The gang of six

February 4, 2016 08:59 AM

The possibility of some type of OPEC summit is back in play.

Venezuela reportedly has put together a gang of six OPEC and non-OPEC members that will supposedly meet to try to cut production. While the group does include major oil producers like Russia and Iran, the problem is that it will not include Saudi Arabia. Many credited this story with the incredible rise in oil despite a massive increase in crude oil supply, but the real reason oil rallied was a weaker dollar and the realization that the pounding oil companies are taking will eventually cause a drop in global oil output. An OPEC cut would be icing on the cake.

Oil was already rallying yesterday as the market was starting to realize that, despite the current glut, massive capital spending cuts and questionable global spare capacity may cause a dramatic drop in global output. This could lead to big draw downs from oil inventories in the near future.

Venezuela's oil minister Eulogio del Pino added to the bullish mood when he said he has a deal for OPEC producers, including Iran, Iraq, Algeria and Nigeria, to meet with non-members, Russia and Oman, to talk about oil prices. Of course, talk is cheap, but the inclusion of Russia and Iran could still be significant because to get any type of a production reduction put in place, they will need those two counties on the same page.

There have been some reports that Russia and Iran may actually work together to start a production war on a new front—natural gas. The FT reported that the two countries are thinking about using a similar strategy that Saudi Arabia used on the global crude oil market in natural gas. They will flood the market and try to keep or steal market share. It will also target the burgeoning U.S. liquefied natural gas export market. A new cartel for natural gas is being born in the ashes of the oil price crash.

Crude oil also got support from a falling dollar. As I said, the oil drop in the beginning of the year was due in part to fear. That fear was about China falling apart economically and a Federal Reserve that seemed to be adding to emerging market pain by raising interest rates. There was also the flight to bonds and the U.S dollar as a safe haven, which added to the hit on crude oil.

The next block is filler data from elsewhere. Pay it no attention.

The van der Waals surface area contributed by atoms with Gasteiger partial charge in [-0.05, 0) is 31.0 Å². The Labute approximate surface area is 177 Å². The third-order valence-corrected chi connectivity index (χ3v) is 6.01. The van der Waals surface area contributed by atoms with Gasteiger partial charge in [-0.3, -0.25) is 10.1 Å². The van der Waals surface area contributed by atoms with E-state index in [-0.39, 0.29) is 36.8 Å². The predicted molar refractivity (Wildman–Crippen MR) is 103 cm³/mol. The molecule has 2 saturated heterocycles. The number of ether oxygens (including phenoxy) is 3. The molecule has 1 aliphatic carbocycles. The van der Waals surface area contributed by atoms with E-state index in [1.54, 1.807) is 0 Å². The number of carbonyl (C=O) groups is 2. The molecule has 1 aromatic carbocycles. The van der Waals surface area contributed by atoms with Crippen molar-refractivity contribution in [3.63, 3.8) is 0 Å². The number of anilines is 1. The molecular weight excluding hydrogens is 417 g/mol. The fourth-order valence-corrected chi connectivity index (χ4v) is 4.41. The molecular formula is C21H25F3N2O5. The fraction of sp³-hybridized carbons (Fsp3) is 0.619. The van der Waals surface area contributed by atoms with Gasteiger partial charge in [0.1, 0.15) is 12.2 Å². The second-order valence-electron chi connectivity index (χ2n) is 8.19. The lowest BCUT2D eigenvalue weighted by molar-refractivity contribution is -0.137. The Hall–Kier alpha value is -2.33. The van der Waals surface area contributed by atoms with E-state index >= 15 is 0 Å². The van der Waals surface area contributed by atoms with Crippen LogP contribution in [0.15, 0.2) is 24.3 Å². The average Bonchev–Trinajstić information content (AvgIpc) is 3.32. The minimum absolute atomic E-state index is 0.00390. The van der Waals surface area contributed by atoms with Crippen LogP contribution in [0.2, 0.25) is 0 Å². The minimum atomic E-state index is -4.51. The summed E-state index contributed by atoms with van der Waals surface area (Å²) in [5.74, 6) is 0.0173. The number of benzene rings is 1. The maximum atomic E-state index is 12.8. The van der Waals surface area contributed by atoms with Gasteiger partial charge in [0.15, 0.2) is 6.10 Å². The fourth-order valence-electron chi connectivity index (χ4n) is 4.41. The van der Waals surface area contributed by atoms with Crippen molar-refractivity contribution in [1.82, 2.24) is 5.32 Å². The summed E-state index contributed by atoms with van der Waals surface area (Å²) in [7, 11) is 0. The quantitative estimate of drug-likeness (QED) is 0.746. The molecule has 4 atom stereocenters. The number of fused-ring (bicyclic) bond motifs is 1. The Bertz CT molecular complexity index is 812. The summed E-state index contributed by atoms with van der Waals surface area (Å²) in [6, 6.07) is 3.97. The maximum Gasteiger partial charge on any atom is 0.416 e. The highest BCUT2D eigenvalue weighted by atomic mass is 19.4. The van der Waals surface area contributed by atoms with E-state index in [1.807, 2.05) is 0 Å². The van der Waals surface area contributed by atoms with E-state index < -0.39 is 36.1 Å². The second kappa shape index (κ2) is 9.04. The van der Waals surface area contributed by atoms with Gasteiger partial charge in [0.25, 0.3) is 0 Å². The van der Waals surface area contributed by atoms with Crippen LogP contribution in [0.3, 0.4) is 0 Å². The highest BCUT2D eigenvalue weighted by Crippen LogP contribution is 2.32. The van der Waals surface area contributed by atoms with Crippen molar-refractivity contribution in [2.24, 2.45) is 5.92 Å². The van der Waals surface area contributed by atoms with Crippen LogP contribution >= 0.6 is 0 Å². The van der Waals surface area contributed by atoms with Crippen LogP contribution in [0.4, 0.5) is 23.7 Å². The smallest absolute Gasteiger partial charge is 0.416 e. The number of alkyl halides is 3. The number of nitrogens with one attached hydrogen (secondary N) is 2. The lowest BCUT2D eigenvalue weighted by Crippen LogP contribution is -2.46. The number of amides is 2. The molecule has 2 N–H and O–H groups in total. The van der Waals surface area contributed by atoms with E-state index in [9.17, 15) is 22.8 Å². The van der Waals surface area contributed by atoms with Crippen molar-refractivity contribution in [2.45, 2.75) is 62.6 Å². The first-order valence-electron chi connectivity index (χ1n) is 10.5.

Crashing prices have consequences that the Fed can’t ignore. Now it appears from Fed speak and market expectations that rates may not rise any time soon. That has give the dollar a break and oil a boost.

The pain in the oil patch and historic cap x cuts is making me feel for all of the barrels of oil that won’t be produced. The latest news comes from Shell and Stat Oil that is cutting cap x, jobs and of course oil output over time. Shell profits fell by 58% as they announced 10,000 job cuts. In the fourth quarter of 2015, Reuters reported that Stat Oil posted adjusted earnings of 15.2 billion Norwegian crowns ($1.78 billion) ahead of the 13.9 billion crowns, but down 44% from last year.

The barrels of oil that are not going to be produced in the future are overshadowing the oil in inventory—a classic script to the beginning of the end of the oil bust cycle. While the market still faces economic risk and volatility, the depressed prices for oil should be a great time to look long term.

About the Author

Phil Flynn is a senior energy analyst at The PRICE Futures Group and a Fox Business Network contributor. Phil is one of the world's leading market analysts, providing individual investors, professional traders, and institutions with up-to-the-minute investment and risk management insight into global petroleum, gasoline, and energy markets.